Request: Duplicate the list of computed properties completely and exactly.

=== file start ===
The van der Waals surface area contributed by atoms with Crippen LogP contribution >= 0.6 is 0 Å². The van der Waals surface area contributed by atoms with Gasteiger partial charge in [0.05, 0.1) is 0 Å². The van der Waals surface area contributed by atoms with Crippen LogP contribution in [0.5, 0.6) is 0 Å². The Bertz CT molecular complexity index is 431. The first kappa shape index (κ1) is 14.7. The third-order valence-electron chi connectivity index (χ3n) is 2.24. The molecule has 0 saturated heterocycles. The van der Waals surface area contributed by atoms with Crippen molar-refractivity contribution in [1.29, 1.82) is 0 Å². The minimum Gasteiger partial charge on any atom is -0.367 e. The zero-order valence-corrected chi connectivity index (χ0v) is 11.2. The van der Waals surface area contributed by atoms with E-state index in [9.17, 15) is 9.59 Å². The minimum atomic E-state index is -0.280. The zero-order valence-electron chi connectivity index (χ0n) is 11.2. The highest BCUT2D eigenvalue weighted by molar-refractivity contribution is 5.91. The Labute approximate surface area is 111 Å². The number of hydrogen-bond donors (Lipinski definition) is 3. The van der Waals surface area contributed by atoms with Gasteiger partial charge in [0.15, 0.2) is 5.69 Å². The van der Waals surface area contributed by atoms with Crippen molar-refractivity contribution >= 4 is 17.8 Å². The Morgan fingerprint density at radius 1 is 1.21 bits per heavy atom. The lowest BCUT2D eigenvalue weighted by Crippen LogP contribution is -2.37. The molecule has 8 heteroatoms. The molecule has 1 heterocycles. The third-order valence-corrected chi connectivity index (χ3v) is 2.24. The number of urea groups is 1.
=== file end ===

The van der Waals surface area contributed by atoms with Crippen LogP contribution >= 0.6 is 0 Å². The van der Waals surface area contributed by atoms with Gasteiger partial charge in [0.05, 0.1) is 0 Å². The van der Waals surface area contributed by atoms with Crippen LogP contribution in [0.5, 0.6) is 0 Å². The Bertz CT molecular complexity index is 431. The first kappa shape index (κ1) is 14.7. The third-order valence-electron chi connectivity index (χ3n) is 2.24. The molecule has 0 saturated heterocycles. The van der Waals surface area contributed by atoms with Crippen molar-refractivity contribution in [1.29, 1.82) is 0 Å². The minimum Gasteiger partial charge on any atom is -0.367 e. The zero-order valence-corrected chi connectivity index (χ0v) is 11.2. The van der Waals surface area contributed by atoms with E-state index in [9.17, 15) is 9.59 Å². The minimum atomic E-state index is -0.280. The zero-order valence-electron chi connectivity index (χ0n) is 11.2. The highest BCUT2D eigenvalue weighted by molar-refractivity contribution is 5.91. The Labute approximate surface area is 111 Å². The number of hydrogen-bond donors (Lipinski definition) is 3. The van der Waals surface area contributed by atoms with Gasteiger partial charge in [0.15, 0.2) is 5.69 Å². The van der Waals surface area contributed by atoms with Crippen molar-refractivity contribution >= 4 is 17.8 Å². The Morgan fingerprint density at radius 1 is 1.21 bits per heavy atom. The lowest BCUT2D eigenvalue weighted by Crippen LogP contribution is -2.37. The molecule has 8 heteroatoms. The molecule has 1 heterocycles. The third-order valence-corrected chi connectivity index (χ3v) is 2.24. The number of urea groups is 1.